I was irritated at being sent out like this with no idea of what was expected. I now know why. Had I known I wouldn’t be able to use my computer programs or the internet, I would have put my foot down. I was fortunate to have a good memory for words.

I’d heard through the Clan Firinn grapevine that those getting ready to leave—“graduate” as they called it—would have a project that would test their progress toward wholeness. I figured they’d find out soon enough that I wasn’t ready to leave.

I rose, picked up my purse, and made my way to the general store. A cowbell jangled as I entered. “‘I got a fever,’” I muttered. “‘And the only prescription is more cowbell.’” The line made me smile. Why worry about earthquakes, lack of electricity, and the inability to do my work when the world needed more cowbell?

“What?” A young, freckle-faced woman with a smear of dirt on her nose stopped replacing items on the shelf.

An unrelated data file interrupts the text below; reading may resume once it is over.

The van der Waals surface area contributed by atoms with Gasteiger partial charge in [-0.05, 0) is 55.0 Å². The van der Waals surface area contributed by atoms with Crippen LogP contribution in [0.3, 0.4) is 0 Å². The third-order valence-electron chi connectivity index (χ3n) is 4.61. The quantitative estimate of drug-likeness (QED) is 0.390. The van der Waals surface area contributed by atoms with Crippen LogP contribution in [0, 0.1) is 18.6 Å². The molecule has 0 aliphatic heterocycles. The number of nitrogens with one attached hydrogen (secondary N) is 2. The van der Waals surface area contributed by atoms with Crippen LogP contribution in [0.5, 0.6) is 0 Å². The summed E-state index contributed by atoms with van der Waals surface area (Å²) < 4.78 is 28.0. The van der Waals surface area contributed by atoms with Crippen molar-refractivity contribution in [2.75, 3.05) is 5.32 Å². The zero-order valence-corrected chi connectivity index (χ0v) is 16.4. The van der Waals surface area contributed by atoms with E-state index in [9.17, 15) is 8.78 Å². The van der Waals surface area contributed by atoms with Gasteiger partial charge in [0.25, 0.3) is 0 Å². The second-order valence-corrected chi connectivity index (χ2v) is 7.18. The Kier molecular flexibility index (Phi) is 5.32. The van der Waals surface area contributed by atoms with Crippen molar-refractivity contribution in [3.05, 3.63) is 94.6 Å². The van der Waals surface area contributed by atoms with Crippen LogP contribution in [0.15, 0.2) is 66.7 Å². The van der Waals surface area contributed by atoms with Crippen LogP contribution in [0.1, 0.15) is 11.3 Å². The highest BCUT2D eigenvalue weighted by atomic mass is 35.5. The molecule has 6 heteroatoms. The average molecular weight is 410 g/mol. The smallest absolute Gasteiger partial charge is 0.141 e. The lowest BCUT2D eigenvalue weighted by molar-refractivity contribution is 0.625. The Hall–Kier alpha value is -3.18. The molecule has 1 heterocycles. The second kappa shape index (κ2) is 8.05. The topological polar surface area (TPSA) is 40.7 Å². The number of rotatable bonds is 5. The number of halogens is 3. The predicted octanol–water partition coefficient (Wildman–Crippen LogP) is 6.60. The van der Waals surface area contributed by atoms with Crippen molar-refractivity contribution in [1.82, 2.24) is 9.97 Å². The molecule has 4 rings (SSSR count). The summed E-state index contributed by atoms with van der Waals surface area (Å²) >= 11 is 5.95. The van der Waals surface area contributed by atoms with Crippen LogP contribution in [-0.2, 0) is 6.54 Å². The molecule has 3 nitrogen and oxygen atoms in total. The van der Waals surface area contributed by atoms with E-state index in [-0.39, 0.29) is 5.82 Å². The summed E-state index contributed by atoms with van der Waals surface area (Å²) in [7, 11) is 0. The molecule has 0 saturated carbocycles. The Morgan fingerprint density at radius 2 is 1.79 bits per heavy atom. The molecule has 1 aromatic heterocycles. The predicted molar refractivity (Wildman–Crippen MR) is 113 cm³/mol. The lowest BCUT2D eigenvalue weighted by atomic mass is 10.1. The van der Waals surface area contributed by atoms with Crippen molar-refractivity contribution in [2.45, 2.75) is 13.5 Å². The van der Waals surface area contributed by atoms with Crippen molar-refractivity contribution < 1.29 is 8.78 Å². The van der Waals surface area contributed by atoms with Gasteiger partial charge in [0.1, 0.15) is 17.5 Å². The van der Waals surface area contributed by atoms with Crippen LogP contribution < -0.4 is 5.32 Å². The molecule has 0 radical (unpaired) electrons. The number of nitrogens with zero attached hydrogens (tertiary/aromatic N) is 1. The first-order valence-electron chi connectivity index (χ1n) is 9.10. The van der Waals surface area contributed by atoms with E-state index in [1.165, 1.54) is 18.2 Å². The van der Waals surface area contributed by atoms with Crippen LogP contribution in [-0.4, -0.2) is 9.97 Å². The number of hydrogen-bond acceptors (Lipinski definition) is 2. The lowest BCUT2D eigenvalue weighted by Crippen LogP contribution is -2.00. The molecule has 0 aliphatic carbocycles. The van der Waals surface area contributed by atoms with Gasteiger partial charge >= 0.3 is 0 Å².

“Iconic Saturday Night Live line—more cowbell?”

“Huh?”

“Never mind.” The interior had old oak floors, a tin ceiling, and a long counter with a glass display case. The sun through the window spotlighted twirling dust motes. Various cans still littered the floor, courtesy of the earthquake.

“Just let me know if ya need something.”

“Powder room?”

“Huh?”

“WC?”

“I think we’re sold out.”

“John? Head? Loo? Restroom?”

“Toilet?” She nodded to her right.

Fortunately, the primitive conditions did not include the store bathroom. Returning to the store, I picked up a can of soup that had rolled near me. “Do you know anything about those two dogs?” I handed her the can.